59mins

22 Oct 2019

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Patrick Smacchia on Static Code Analysis - Episode 52

Azure DevOps Podcast

Patrick Smacchia is the founder and CEO of NDepend — a tool for .NET static analysis — and has been in the software world for over 20 years. He’s one of the world’s top tier experts in static code analysis. And today, with more than 8,000 client companies (including many Fortune 500s), NDepend offers deeper insight and understanding about their code bases to a wide range of professional users around the world. In this episode, Jeffrey and Patrick will be discussing static code analysis. Patrick elaborates on exactly what it is, how to think about it, why you should implement it, and gives his recommendations on how to get started as well as further learning. Everyone in the DevOps world needs to know what static code analysis is and how to put it in place, to tune in to learn all about this key concept! Topics of Discussion: [:40] Be sure to visit AzureDevOps.Show for past episodes and show notes! [:46] Jeffrey gives some announcements and lets you know where to get a hold of his book, .NET DevOps for Azure. [1:39] About today’s guest, Patrick Smacchia. [1:56] Jeffrey welcomes Patrick on to the show! [2:18] Patrick explains what static code analysis is and how he thinks of it. [7:46] Patrick further elaborates on the concept of treating the code as data with static code analysis. [15:25] How should we think about this realm of static code analysis? What advice would Patrick give someone on how to think about when it comes to static code analysis? [23:03] A word from Azure DevOps Podcast’s sponsor: Clear Measure. [23:30] When it comes to finding problems in the code, how does Patrick determine which code is too complex? [37:10] Resources Patrick recommends to listeners who would like to learn more! [39:34] Jeffrey thanks Patrick for joining him on today’s episode. Mentioned in this Episode: Azure DevOps Clear Measure (Sponsor) .NET DevOps for Azure, by Jeffrey Palermo bit.ly/dotnetdevopsproject bit.ly/dotnetdevopsbookforcommunity — Visit to get your hands on two free books to give away at conferences or events! Patrick Smacchia NDepend Want to Learn More? Visit AzureDevOps.Show for show notes and additional episodes.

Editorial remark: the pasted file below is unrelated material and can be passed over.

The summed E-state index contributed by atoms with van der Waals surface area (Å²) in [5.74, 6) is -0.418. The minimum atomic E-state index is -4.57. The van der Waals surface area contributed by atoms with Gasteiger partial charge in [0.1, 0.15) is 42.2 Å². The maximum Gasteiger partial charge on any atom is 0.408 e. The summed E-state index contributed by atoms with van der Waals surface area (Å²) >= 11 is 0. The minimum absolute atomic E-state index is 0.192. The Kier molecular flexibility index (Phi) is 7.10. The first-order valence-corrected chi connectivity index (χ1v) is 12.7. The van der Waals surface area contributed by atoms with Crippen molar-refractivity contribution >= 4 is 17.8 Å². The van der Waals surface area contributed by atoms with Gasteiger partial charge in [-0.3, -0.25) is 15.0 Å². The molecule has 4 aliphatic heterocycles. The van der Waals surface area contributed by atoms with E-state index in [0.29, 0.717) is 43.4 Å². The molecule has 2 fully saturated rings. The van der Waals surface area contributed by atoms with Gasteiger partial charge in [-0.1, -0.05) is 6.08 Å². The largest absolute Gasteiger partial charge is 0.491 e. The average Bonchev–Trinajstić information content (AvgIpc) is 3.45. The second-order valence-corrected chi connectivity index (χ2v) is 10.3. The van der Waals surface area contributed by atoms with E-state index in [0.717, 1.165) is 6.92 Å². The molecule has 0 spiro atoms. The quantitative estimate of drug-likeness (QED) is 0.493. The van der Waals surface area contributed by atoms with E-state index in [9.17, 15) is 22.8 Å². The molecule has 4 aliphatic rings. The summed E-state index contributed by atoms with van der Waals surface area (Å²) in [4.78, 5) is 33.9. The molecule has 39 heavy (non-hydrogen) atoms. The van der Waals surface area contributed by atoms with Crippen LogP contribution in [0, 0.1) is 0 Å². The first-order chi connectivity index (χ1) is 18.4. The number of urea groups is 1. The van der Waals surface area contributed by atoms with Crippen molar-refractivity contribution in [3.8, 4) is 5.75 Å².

40mins

2 Sep 2019

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#128 Patrick Smacchia, NDepend in 2019

no dogma podcast

Summary Patrick Smacchia of NDepend comes back on the podcast to talk about updates to the tool in the past two years. Details Who he is, what he does. A little bit of background on NDepend. Azure devops; NDepend in CICD, coming soon to Linux containers. Visual Studio extension, challenges in writing extensions in VS 2019, extension placement; no VS Code extension. How coming changes in .NET and Visual Studio will impact NDepend. Short and medium future for NDepend. Full show notes

44mins

26 Aug 2019

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#74 Patrick Smacchia, NDepend

no dogma podcast

Summary Patrick Smacchia creator of NDepend explains how this tool can improve the quality of your code. Details Who he is, what he does. Why he is interested in code quality. NDepend is 10 years old. Transitioning from free to commercial. What is static analysis. Comparing NDepend to other tools, Roslyn analyzer. Finding spaghetti code, all rules are linq queries. Measuring technical debt, estimating the cost of fixing the code vs leaving it alone. Call graphs, dependency matrix, tree map, code coverage. Visual Studio Team Services plugin, quality gates, comparing code coverage per release, testability and maintainability. NDepend can analyze dlls, it looks at the intermediate language. Patrick loves the book "CLR via C#", Bryan talks about the time Jeffrey Richter stared him down. Future work. Getting a free trial. How to really pronounce Smacchia.

42mins

5 Jun 2017

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Software Metrics with Patrick Smacchia

Hanselminutes with Scott Hanselman

Scott sits down with Patrick Smacchia, lead developer of NDepend, and talks about Software Metrics. What metrics lie beyond Lines of Code?

36mins

26 May 2009